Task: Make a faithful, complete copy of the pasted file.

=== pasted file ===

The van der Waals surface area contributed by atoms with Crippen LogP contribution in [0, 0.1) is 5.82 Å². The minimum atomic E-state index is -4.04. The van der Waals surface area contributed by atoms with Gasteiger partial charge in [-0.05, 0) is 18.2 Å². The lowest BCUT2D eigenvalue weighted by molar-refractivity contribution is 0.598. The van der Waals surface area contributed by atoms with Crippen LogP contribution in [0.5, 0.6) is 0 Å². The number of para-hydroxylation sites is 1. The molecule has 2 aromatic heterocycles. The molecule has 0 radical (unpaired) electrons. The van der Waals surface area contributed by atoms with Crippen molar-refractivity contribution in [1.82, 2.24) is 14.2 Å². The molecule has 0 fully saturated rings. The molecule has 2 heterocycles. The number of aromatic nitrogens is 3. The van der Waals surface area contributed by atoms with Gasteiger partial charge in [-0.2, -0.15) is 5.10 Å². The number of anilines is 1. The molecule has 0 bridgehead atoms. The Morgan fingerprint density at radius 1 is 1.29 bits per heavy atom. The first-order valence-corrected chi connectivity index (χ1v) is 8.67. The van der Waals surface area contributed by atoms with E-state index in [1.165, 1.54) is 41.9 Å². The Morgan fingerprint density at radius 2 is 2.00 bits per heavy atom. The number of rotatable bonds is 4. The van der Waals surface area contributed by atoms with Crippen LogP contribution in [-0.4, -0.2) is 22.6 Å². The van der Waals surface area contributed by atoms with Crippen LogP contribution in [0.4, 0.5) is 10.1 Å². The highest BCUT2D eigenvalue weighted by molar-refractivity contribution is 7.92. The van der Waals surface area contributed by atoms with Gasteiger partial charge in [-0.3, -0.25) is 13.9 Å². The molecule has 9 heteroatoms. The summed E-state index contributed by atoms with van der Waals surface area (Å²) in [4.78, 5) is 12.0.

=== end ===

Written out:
The van der Waals surface area contributed by atoms with Crippen LogP contribution in [0, 0.1) is 5.82 Å². The minimum atomic E-state index is -4.04. The van der Waals surface area contributed by atoms with Gasteiger partial charge in [-0.05, 0) is 18.2 Å². The lowest BCUT2D eigenvalue weighted by molar-refractivity contribution is 0.598. The van der Waals surface area contributed by atoms with Crippen LogP contribution in [0.5, 0.6) is 0 Å². The number of para-hydroxylation sites is 1. The molecule has 2 aromatic heterocycles. The molecule has 0 radical (unpaired) electrons. The van der Waals surface area contributed by atoms with Crippen molar-refractivity contribution in [1.82, 2.24) is 14.2 Å². The molecule has 0 fully saturated rings. The molecule has 2 heterocycles. The number of aromatic nitrogens is 3. The van der Waals surface area contributed by atoms with Gasteiger partial charge in [-0.2, -0.15) is 5.10 Å². The number of anilines is 1. The molecule has 0 bridgehead atoms. The Morgan fingerprint density at radius 1 is 1.29 bits per heavy atom. The first-order valence-corrected chi connectivity index (χ1v) is 8.67. The van der Waals surface area contributed by atoms with E-state index in [1.165, 1.54) is 41.9 Å². The Morgan fingerprint density at radius 2 is 2.00 bits per heavy atom. The number of rotatable bonds is 4. The van der Waals surface area contributed by atoms with Crippen LogP contribution in [-0.4, -0.2) is 22.6 Å². The van der Waals surface area contributed by atoms with Crippen LogP contribution in [0.4, 0.5) is 10.1 Å². The highest BCUT2D eigenvalue weighted by molar-refractivity contribution is 7.92. The van der Waals surface area contributed by atoms with Gasteiger partial charge in [-0.3, -0.25) is 13.9 Å². The molecule has 9 heteroatoms. The summed E-state index contributed by atoms with van der Waals surface area (Å²) in [4.78, 5) is 12.0.